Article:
Morning Music: Century Spring

Century SpringIn 2002, Mason Jennings released his third album, Century Spring. It sounds like he arrived in this album. He just sounds so confident. That isn’t to put down the previous albums, which I think are great. But it’s hard not to think that Mason Jennings’ life is going pretty well at this point. It all makes me think that I’m going to have to revisit this guy in much greater detail when I have more time. It’s always nice to follow an artist who grows, and that’s definitely the case of Jennings from his first album through to Century Spring. I’m curious what tomorrow will bring.

Today, we listen to “Living in the Moment.” I assume that it was meant to be the single from the album. It’s so sweet. It seems to reflect the kind of life that I want to have. I want to be the guy who tells everyone, “No! You’ve got it all wrong: this is the perfect life!” Of course, the thought of living in the moment with the friends I love sounds like something too far removed from reality. But it sounds like a lovely dream

But he is completely right that you can’t construct a meaningful life all by yourself. We are all social — even those who consider ourselves misanthropists.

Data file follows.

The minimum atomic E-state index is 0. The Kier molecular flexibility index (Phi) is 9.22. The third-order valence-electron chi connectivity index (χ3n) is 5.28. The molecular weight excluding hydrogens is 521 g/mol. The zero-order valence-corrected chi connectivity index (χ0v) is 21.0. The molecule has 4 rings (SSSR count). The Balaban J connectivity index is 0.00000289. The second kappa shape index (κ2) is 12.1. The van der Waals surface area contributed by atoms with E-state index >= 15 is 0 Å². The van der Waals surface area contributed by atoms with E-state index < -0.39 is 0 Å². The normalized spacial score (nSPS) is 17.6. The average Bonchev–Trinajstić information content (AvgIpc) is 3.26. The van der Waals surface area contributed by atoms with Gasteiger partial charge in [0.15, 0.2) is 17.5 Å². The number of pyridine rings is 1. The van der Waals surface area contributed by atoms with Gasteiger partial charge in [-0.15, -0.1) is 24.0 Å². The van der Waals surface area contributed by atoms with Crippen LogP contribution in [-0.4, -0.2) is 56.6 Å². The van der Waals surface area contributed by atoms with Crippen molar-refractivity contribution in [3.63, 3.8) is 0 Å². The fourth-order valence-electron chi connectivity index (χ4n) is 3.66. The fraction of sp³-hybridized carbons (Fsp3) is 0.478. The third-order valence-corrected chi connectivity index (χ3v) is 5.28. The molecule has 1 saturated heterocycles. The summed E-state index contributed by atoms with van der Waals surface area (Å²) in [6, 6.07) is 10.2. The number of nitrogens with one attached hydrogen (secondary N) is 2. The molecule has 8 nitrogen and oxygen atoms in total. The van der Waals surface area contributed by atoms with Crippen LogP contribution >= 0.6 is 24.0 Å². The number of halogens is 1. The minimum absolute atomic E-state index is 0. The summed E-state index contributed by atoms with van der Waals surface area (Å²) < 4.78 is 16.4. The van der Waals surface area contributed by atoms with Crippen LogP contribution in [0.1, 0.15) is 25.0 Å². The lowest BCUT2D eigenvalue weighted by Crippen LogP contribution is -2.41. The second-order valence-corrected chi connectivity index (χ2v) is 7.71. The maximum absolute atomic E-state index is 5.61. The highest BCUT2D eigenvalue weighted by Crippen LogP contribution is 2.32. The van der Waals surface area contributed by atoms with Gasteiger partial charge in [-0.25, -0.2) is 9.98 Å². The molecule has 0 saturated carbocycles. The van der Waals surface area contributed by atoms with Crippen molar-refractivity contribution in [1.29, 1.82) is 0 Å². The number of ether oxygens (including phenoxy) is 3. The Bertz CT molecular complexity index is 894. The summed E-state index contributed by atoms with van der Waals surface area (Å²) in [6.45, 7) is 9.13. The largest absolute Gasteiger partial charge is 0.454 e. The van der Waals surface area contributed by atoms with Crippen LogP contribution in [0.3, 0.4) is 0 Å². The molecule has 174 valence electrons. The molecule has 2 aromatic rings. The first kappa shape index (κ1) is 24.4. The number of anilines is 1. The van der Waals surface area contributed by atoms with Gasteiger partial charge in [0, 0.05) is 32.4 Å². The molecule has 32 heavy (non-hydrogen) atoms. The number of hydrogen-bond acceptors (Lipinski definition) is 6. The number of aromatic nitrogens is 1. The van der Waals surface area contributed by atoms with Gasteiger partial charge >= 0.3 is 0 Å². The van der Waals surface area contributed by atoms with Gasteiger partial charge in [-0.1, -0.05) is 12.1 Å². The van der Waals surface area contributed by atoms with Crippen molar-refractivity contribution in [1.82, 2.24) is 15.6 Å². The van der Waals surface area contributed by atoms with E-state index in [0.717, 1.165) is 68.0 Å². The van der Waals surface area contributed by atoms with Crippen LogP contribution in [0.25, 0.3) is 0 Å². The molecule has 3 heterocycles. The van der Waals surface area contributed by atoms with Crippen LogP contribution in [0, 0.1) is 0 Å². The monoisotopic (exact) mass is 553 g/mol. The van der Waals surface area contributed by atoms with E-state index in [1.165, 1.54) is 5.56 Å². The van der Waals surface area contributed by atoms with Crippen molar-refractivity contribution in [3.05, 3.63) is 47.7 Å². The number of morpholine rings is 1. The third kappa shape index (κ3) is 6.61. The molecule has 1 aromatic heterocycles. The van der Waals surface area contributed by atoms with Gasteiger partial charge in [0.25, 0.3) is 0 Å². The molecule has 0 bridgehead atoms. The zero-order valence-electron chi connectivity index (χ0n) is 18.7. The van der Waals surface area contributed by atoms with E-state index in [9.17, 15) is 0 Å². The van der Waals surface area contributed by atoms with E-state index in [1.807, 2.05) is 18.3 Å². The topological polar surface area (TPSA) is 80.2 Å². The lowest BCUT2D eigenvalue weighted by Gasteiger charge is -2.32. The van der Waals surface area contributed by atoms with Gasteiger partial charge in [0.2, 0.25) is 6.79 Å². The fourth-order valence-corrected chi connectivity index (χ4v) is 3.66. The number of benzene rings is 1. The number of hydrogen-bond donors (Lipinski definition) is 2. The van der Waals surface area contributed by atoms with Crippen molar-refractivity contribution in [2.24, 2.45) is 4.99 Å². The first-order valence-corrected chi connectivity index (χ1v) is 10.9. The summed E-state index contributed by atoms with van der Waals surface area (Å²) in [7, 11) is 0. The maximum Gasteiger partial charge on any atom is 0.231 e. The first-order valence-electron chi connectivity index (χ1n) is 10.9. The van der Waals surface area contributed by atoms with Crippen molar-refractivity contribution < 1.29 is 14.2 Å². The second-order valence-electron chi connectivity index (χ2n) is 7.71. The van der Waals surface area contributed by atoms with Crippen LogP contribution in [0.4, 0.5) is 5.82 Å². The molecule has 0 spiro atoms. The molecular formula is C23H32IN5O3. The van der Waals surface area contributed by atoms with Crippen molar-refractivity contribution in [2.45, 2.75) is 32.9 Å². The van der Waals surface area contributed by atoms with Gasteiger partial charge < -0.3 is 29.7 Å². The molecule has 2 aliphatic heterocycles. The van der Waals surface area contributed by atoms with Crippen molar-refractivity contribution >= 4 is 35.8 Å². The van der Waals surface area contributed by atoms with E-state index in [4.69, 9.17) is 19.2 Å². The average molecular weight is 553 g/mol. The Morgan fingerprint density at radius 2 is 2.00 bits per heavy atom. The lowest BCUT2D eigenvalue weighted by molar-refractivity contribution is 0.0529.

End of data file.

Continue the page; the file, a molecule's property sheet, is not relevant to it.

2 thoughts on “Morning Music: Century Spring

  1. Maybe my favorite album of his (depending on my mood.) And I’ve never heard a bad one (even if I haven’t heard them all.) Just some that have more of my favorite songs than others.

    I don’t know if the album had a single, although your pick would be a terrific choice. It was a tiny little label. The song you heard on the public radio station around here was “Bullet,” which is witty fun. But public radio isn’t obligated to play singles. They might have just picked it because staff liked it, or because it references “Farmer MacNeil from the Hennepin line,” a shoutout to old Minneapolis streetcars.

    Lotsa good stuff. “Sorry Signs” has the lovely line “all our burning battlefields are not behind us” while still being hopeful. And I love the simple pretty “dee-da” refrain at the end of the title song. I like it when songwriters aren’t afraid of pretty things.

    His only major-label record was “Boneclouds,” and it didn’t do well (although I think it’s terrific.) Maybe the single “Jackson Square” was too confusing for dumb corporate radio programmers. Anyhoo, he went back to small labels, and I’m sure is happier there.

    • As I go through the albums, it’s hard to choose because they are very consistent. I’m trying to feature things that are a little different. Today, I rather wanted to do “Ballad Of Paul And Sheila” because it’s so beautiful and meaningful. But all of the albums I’ve listened to are winners.

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